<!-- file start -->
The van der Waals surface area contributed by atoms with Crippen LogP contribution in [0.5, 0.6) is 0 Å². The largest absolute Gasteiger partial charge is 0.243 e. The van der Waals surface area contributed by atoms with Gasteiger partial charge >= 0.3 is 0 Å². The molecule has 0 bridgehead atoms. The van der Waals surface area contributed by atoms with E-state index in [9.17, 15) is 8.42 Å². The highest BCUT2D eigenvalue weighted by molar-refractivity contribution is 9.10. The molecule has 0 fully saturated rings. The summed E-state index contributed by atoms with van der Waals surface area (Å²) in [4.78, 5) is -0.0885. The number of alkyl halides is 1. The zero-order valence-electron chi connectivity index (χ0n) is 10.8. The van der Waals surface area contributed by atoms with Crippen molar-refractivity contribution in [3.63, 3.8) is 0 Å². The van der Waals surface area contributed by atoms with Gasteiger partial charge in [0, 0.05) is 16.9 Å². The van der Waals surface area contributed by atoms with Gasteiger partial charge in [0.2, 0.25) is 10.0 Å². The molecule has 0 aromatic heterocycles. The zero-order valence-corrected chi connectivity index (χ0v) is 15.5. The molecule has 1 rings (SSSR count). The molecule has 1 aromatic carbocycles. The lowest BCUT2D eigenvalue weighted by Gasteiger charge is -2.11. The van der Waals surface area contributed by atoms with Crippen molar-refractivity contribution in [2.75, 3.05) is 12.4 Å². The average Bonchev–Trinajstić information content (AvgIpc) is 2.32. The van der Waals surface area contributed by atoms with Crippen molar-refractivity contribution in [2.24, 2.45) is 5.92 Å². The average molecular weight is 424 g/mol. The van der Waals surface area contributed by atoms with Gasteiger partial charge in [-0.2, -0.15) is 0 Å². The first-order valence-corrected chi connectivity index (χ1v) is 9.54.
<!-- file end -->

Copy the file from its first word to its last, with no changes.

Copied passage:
The van der Waals surface area contributed by atoms with Crippen LogP contribution in [0.5, 0.6) is 0 Å². The largest absolute Gasteiger partial charge is 0.243 e. The van der Waals surface area contributed by atoms with Gasteiger partial charge >= 0.3 is 0 Å². The molecule has 0 bridgehead atoms. The van der Waals surface area contributed by atoms with E-state index in [9.17, 15) is 8.42 Å². The highest BCUT2D eigenvalue weighted by molar-refractivity contribution is 9.10. The molecule has 0 fully saturated rings. The summed E-state index contributed by atoms with van der Waals surface area (Å²) in [4.78, 5) is -0.0885. The number of alkyl halides is 1. The zero-order valence-electron chi connectivity index (χ0n) is 10.8. The van der Waals surface area contributed by atoms with Crippen molar-refractivity contribution in [3.63, 3.8) is 0 Å². The van der Waals surface area contributed by atoms with Gasteiger partial charge in [0, 0.05) is 16.9 Å². The van der Waals surface area contributed by atoms with Gasteiger partial charge in [0.2, 0.25) is 10.0 Å². The molecule has 0 aromatic heterocycles. The zero-order valence-corrected chi connectivity index (χ0v) is 15.5. The molecule has 1 rings (SSSR count). The molecule has 1 aromatic carbocycles. The lowest BCUT2D eigenvalue weighted by Gasteiger charge is -2.11. The van der Waals surface area contributed by atoms with Crippen molar-refractivity contribution in [2.75, 3.05) is 12.4 Å². The average Bonchev–Trinajstić information content (AvgIpc) is 2.32. The van der Waals surface area contributed by atoms with Crippen molar-refractivity contribution in [2.24, 2.45) is 5.92 Å². The average molecular weight is 424 g/mol. The van der Waals surface area contributed by atoms with Gasteiger partial charge in [-0.2, -0.15) is 0 Å². The first-order valence-corrected chi connectivity index (χ1v) is 9.54.